Bassists and bass lines might be the best way to sum up last Thursday night at Baby’s All Right. Weaves, Cayetana, and Frame may all be harmoniously distinct in their musical leanings, but they share one thing in common – some rollicking, thumping bass lines and wild bassists.
First up was Brooklyn’s Frame. This three piece headed by bassist and vocalist Caitlin Frame has a very retro-eighties feel to it. Close your eyes and let her whisk you right into that dramatic moment of a John Hughes coming of age movie. You know the moment – when the rain is pouring and two star-crossed lovers are drenched in the rain as they rush to find each other. Frame’s mastery over her 4-string combined with her almost Aimee Mann-esque voice shined through her set full of songs centered around the impulsiveness and dividing times brought forth from even the most seemingly stable relationship.
Next up was the more up-tempo pop punk styling of Philadelphia based Cayetana. And once again the first thing to jump out and stand out all night was their outstanding bassist Allegra Anka. While singer/guitarist Augusta Koch’s speedy licks or gravely Dolores O’Riordan-like voice may take center stage, it’s Anka’s deft timing and soul that binds her and Koch to drummer Kelly Olsen. And it’s an immediate urgent, almost nervous sound coming forth from the moment they start playing.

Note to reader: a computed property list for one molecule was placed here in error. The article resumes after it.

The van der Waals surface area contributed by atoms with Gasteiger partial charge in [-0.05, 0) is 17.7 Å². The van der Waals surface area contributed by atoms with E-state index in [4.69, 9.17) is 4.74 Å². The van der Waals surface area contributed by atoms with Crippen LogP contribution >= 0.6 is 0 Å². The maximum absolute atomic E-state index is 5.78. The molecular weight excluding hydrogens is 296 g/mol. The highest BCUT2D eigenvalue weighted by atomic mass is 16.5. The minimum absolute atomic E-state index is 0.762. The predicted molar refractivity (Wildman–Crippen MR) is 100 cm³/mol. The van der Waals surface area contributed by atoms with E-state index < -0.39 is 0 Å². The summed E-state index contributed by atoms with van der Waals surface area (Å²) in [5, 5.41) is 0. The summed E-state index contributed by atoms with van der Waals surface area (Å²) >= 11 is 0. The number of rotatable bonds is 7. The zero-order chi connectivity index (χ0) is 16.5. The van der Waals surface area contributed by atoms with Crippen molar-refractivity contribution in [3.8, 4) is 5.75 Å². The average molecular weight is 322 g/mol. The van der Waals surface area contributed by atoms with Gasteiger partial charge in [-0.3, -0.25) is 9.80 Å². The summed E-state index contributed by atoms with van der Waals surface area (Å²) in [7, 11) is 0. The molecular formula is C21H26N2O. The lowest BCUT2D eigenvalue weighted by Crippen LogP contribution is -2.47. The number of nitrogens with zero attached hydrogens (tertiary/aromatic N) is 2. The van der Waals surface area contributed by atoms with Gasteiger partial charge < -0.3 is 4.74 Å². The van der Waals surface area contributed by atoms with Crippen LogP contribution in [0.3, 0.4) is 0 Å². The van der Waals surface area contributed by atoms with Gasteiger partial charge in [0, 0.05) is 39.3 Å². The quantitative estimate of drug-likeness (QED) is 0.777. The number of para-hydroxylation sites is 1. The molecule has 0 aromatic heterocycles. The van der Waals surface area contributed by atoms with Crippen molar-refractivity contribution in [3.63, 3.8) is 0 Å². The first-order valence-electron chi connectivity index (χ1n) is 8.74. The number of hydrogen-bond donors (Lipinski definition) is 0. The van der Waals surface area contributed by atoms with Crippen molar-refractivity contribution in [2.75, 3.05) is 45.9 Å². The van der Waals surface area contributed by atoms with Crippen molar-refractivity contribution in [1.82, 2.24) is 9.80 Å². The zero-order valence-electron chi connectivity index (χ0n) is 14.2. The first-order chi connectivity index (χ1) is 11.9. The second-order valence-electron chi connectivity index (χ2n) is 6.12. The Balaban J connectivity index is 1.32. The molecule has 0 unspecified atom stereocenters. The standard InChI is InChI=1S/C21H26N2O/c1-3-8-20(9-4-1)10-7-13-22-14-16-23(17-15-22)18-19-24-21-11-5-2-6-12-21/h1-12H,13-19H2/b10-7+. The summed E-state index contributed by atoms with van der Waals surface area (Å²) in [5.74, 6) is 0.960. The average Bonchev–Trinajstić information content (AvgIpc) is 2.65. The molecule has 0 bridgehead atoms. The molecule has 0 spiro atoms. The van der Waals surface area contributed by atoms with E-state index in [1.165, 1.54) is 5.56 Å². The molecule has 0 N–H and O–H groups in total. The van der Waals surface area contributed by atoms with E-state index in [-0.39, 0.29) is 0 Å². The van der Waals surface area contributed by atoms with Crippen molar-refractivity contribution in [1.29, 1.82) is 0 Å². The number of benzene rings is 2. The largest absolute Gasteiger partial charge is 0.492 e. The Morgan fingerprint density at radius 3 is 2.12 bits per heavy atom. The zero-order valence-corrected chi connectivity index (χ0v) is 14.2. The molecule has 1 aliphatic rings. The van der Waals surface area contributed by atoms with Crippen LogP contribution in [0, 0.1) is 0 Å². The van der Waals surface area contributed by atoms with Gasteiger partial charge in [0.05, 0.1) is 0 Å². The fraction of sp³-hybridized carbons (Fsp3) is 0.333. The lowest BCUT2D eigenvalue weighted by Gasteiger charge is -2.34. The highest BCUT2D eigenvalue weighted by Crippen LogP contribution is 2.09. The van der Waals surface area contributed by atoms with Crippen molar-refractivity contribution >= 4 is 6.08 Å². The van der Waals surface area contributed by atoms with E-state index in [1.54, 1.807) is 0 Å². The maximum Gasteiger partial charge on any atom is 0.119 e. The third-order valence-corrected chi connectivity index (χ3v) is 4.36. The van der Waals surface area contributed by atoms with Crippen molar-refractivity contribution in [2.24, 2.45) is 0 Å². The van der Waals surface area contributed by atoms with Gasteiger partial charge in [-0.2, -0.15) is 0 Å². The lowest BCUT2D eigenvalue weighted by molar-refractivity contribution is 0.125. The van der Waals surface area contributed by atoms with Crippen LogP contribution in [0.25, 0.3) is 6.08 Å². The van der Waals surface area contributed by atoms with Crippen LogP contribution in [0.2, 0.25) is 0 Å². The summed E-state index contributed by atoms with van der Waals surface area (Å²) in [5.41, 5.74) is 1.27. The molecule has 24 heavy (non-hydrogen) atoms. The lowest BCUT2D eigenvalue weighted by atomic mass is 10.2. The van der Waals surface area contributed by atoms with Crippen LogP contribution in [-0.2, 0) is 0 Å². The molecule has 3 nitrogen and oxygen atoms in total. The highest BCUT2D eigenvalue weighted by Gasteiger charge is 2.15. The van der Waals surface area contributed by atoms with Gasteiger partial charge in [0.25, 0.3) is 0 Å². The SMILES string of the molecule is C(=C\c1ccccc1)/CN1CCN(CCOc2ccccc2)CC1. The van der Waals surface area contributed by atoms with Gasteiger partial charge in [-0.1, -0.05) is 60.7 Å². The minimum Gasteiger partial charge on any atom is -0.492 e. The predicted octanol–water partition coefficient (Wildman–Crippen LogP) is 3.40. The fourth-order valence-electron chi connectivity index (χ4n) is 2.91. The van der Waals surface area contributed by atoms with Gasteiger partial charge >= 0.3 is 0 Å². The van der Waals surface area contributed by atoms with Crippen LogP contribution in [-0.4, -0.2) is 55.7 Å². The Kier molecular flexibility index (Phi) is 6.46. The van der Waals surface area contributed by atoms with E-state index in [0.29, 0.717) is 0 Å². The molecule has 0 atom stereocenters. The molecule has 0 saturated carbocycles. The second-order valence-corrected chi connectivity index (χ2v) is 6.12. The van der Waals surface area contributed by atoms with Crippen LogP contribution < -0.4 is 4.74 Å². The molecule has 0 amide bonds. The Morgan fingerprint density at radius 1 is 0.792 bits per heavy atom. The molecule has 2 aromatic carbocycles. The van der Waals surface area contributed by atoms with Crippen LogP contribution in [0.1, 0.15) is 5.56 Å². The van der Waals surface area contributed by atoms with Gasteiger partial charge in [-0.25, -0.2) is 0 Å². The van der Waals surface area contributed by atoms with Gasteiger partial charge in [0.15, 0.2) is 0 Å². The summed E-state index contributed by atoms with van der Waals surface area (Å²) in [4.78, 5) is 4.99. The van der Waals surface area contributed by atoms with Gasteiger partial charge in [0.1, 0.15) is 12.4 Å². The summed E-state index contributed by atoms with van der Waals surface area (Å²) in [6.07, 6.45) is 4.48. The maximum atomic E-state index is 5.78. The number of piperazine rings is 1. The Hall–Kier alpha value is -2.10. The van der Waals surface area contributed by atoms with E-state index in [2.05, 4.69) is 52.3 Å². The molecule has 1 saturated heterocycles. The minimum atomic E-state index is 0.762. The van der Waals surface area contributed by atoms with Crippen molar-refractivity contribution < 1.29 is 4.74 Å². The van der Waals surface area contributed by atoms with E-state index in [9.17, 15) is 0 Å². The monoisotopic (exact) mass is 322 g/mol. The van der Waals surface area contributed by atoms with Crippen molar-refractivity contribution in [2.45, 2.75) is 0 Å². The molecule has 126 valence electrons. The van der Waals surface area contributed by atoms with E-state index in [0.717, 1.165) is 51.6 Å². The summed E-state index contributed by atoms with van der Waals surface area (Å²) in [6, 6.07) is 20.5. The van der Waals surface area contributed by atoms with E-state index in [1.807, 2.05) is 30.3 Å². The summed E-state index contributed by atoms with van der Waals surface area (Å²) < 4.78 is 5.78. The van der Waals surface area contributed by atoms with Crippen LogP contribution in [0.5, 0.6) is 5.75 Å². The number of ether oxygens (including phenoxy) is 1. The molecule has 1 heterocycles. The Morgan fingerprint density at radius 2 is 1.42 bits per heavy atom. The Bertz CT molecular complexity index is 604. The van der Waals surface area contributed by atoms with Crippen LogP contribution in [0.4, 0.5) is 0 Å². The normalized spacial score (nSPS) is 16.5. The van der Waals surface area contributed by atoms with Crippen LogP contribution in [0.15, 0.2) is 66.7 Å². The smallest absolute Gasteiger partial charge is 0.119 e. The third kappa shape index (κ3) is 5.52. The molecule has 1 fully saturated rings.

Rounding out the night was New York’s own Weaves. I’m not sure how best to describe Weaves other than maybe syncopated or disjointed, but hot damn does it work. Listening to Weaves you might think that each band member wrote their parts in complete absence from the others and never revealed what they had in mind until the time of recording. But some how it fits together as lead singer Jasmyn Burke uses an almost spoken world like vocal to envelope the room, whether from atop the stage or kneeling down in the center of the crowd (that’s how she finished the night). Each member of Weaves is their own tiny force of nature. Guitarist Morgan Waters looks like he’s channeling an anger and fury through each of his six chords. Drummer Spencer Cole has the smile of a mad scientist to whom wildly varying time and speed on the skins is but second nature. And then there’s Bassist Zach Bines, who trashes his head around so wildly during sets that you wonder how he keeps pounding out thick beats but never missteps. It’s hard to take your eyes off Bines body language or your ears off his baselines.
Weaves is a rare find in the NY music scene right now. They throw a lot of weird and distinct noises at you and make beautifully melodious tunes of them. And their reputation as a live act not to be missed is growing and growing with each performance. And it’s well deserved.
Article: Omar Kasrawi